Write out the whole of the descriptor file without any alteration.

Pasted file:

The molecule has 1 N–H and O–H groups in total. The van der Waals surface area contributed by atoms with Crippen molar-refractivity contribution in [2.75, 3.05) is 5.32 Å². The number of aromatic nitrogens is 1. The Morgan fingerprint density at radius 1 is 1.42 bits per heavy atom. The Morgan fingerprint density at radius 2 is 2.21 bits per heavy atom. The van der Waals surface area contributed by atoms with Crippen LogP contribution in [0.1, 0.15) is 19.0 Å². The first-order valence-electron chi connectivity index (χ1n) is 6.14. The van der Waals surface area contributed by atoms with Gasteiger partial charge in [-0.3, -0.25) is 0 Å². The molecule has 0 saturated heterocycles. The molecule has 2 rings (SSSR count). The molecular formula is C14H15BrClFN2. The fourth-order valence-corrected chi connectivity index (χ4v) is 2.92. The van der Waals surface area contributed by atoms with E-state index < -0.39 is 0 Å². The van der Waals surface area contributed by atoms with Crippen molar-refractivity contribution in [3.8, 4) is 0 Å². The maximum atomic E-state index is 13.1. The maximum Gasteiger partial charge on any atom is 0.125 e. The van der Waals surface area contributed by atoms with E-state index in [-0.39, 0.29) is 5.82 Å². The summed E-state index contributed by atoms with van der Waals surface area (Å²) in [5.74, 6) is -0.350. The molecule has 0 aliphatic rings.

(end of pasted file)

The molecule has 1 N–H and O–H groups in total. The van der Waals surface area contributed by atoms with Crippen molar-refractivity contribution in [2.75, 3.05) is 5.32 Å². The number of aromatic nitrogens is 1. The Morgan fingerprint density at radius 1 is 1.42 bits per heavy atom. The Morgan fingerprint density at radius 2 is 2.21 bits per heavy atom. The van der Waals surface area contributed by atoms with Crippen LogP contribution in [0.1, 0.15) is 19.0 Å². The first-order valence-electron chi connectivity index (χ1n) is 6.14. The van der Waals surface area contributed by atoms with Gasteiger partial charge in [-0.3, -0.25) is 0 Å². The molecule has 0 saturated heterocycles. The molecule has 2 rings (SSSR count). The molecular formula is C14H15BrClFN2. The fourth-order valence-corrected chi connectivity index (χ4v) is 2.92. The van der Waals surface area contributed by atoms with E-state index < -0.39 is 0 Å². The van der Waals surface area contributed by atoms with Crippen molar-refractivity contribution in [3.8, 4) is 0 Å². The maximum atomic E-state index is 13.1. The maximum Gasteiger partial charge on any atom is 0.125 e. The van der Waals surface area contributed by atoms with E-state index in [-0.39, 0.29) is 5.82 Å². The summed E-state index contributed by atoms with van der Waals surface area (Å²) in [5.74, 6) is -0.350. The molecule has 0 aliphatic rings.